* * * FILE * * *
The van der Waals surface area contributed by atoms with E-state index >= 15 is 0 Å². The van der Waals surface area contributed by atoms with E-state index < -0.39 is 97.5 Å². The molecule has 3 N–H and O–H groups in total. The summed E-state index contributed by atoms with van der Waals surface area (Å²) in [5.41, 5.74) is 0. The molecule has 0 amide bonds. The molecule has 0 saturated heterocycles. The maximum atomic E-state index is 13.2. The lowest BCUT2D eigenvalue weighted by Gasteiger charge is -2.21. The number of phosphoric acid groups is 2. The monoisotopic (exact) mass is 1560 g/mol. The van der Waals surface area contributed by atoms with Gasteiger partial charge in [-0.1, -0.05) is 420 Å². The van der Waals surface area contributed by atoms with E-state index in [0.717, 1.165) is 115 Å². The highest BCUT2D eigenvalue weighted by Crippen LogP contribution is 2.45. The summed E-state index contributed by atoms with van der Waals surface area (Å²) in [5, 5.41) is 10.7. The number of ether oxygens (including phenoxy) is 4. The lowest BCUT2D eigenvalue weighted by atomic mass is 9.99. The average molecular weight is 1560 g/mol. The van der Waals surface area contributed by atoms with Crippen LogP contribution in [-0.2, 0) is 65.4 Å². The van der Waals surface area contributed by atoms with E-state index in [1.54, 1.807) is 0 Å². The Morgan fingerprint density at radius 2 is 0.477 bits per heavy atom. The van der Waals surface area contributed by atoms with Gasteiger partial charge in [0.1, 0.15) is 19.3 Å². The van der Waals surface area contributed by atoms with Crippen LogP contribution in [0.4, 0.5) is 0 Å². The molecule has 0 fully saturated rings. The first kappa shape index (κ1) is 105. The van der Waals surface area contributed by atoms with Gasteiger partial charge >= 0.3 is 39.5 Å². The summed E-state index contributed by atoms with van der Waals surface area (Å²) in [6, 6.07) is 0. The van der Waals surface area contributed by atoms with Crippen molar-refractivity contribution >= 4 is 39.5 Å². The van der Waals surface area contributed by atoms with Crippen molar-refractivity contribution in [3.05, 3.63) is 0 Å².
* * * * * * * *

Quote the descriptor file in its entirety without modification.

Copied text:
The van der Waals surface area contributed by atoms with E-state index >= 15 is 0 Å². The van der Waals surface area contributed by atoms with E-state index < -0.39 is 97.5 Å². The molecule has 3 N–H and O–H groups in total. The summed E-state index contributed by atoms with van der Waals surface area (Å²) in [5.41, 5.74) is 0. The molecule has 0 amide bonds. The molecule has 0 saturated heterocycles. The maximum atomic E-state index is 13.2. The lowest BCUT2D eigenvalue weighted by Gasteiger charge is -2.21. The number of phosphoric acid groups is 2. The monoisotopic (exact) mass is 1560 g/mol. The van der Waals surface area contributed by atoms with Gasteiger partial charge in [-0.1, -0.05) is 420 Å². The van der Waals surface area contributed by atoms with E-state index in [0.717, 1.165) is 115 Å². The highest BCUT2D eigenvalue weighted by Crippen LogP contribution is 2.45. The summed E-state index contributed by atoms with van der Waals surface area (Å²) in [5, 5.41) is 10.7. The number of ether oxygens (including phenoxy) is 4. The lowest BCUT2D eigenvalue weighted by atomic mass is 9.99. The average molecular weight is 1560 g/mol. The van der Waals surface area contributed by atoms with Crippen LogP contribution in [-0.2, 0) is 65.4 Å². The van der Waals surface area contributed by atoms with E-state index in [1.54, 1.807) is 0 Å². The Morgan fingerprint density at radius 2 is 0.477 bits per heavy atom. The van der Waals surface area contributed by atoms with Gasteiger partial charge in [0.1, 0.15) is 19.3 Å². The van der Waals surface area contributed by atoms with Crippen LogP contribution in [0.4, 0.5) is 0 Å². The molecule has 0 fully saturated rings. The first kappa shape index (κ1) is 105. The van der Waals surface area contributed by atoms with Gasteiger partial charge >= 0.3 is 39.5 Å². The summed E-state index contributed by atoms with van der Waals surface area (Å²) in [6, 6.07) is 0. The van der Waals surface area contributed by atoms with Crippen molar-refractivity contribution >= 4 is 39.5 Å². The van der Waals surface area contributed by atoms with Crippen molar-refractivity contribution in [3.05, 3.63) is 0 Å².